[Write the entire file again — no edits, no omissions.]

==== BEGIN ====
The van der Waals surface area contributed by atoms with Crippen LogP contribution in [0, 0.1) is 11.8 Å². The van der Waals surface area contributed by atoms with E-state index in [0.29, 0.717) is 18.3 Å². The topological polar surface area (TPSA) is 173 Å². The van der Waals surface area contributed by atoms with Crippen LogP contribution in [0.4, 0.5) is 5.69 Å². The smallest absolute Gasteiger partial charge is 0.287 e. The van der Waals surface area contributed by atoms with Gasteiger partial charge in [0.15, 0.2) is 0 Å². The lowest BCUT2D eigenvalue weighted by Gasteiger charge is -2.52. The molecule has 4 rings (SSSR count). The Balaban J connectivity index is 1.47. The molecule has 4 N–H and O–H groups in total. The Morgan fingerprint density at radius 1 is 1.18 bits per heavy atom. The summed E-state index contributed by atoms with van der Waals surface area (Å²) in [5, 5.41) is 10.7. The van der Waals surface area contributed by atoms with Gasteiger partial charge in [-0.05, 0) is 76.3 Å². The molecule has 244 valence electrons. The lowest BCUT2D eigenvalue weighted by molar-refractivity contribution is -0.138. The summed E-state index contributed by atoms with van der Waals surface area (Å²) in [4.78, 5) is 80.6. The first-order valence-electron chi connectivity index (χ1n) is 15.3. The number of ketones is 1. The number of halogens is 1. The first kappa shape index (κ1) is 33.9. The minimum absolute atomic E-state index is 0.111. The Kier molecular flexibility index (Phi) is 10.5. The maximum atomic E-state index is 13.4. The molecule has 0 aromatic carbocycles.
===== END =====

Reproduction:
The van der Waals surface area contributed by atoms with Crippen LogP contribution in [0, 0.1) is 11.8 Å². The van der Waals surface area contributed by atoms with E-state index in [0.29, 0.717) is 18.3 Å². The topological polar surface area (TPSA) is 173 Å². The van der Waals surface area contributed by atoms with Crippen LogP contribution in [0.4, 0.5) is 5.69 Å². The smallest absolute Gasteiger partial charge is 0.287 e. The van der Waals surface area contributed by atoms with Gasteiger partial charge in [0.15, 0.2) is 0 Å². The lowest BCUT2D eigenvalue weighted by Gasteiger charge is -2.52. The molecule has 4 rings (SSSR count). The Balaban J connectivity index is 1.47. The molecule has 4 N–H and O–H groups in total. The Morgan fingerprint density at radius 1 is 1.18 bits per heavy atom. The summed E-state index contributed by atoms with van der Waals surface area (Å²) in [5, 5.41) is 10.7. The van der Waals surface area contributed by atoms with Gasteiger partial charge in [-0.05, 0) is 76.3 Å². The molecule has 244 valence electrons. The lowest BCUT2D eigenvalue weighted by molar-refractivity contribution is -0.138. The summed E-state index contributed by atoms with van der Waals surface area (Å²) in [4.78, 5) is 80.6. The first-order valence-electron chi connectivity index (χ1n) is 15.3. The number of ketones is 1. The number of halogens is 1. The first kappa shape index (κ1) is 33.9. The minimum absolute atomic E-state index is 0.111. The Kier molecular flexibility index (Phi) is 10.5. The maximum atomic E-state index is 13.4. The molecule has 0 aromatic carbocycles.